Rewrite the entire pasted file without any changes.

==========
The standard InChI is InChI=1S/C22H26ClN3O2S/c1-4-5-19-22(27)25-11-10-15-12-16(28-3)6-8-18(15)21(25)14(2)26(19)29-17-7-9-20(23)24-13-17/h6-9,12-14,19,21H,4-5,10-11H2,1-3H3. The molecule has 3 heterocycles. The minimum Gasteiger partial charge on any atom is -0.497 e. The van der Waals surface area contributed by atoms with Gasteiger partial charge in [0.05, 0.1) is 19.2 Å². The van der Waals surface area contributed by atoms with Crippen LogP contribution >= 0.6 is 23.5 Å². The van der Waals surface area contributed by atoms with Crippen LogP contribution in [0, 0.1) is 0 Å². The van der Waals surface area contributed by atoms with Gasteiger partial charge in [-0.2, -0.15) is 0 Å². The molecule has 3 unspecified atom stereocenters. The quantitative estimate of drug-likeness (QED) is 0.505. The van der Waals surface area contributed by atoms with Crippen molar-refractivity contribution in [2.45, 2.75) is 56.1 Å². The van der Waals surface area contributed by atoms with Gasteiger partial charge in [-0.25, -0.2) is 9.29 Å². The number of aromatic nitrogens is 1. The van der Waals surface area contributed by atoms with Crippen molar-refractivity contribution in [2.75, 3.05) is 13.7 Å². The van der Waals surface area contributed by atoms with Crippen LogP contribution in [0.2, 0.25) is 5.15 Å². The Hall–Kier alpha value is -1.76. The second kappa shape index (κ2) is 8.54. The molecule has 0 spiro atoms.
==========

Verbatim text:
The standard InChI is InChI=1S/C22H26ClN3O2S/c1-4-5-19-22(27)25-11-10-15-12-16(28-3)6-8-18(15)21(25)14(2)26(19)29-17-7-9-20(23)24-13-17/h6-9,12-14,19,21H,4-5,10-11H2,1-3H3. The molecule has 3 heterocycles. The minimum Gasteiger partial charge on any atom is -0.497 e. The van der Waals surface area contributed by atoms with Gasteiger partial charge in [0.05, 0.1) is 19.2 Å². The van der Waals surface area contributed by atoms with Crippen LogP contribution >= 0.6 is 23.5 Å². The van der Waals surface area contributed by atoms with Crippen LogP contribution in [0, 0.1) is 0 Å². The van der Waals surface area contributed by atoms with Gasteiger partial charge in [-0.2, -0.15) is 0 Å². The molecule has 3 unspecified atom stereocenters. The quantitative estimate of drug-likeness (QED) is 0.505. The van der Waals surface area contributed by atoms with Crippen molar-refractivity contribution in [2.45, 2.75) is 56.1 Å². The van der Waals surface area contributed by atoms with Gasteiger partial charge in [-0.25, -0.2) is 9.29 Å². The number of aromatic nitrogens is 1. The van der Waals surface area contributed by atoms with Crippen molar-refractivity contribution in [2.75, 3.05) is 13.7 Å². The van der Waals surface area contributed by atoms with Crippen LogP contribution in [0.2, 0.25) is 5.15 Å². The Hall–Kier alpha value is -1.76. The second kappa shape index (κ2) is 8.54. The molecule has 0 spiro atoms.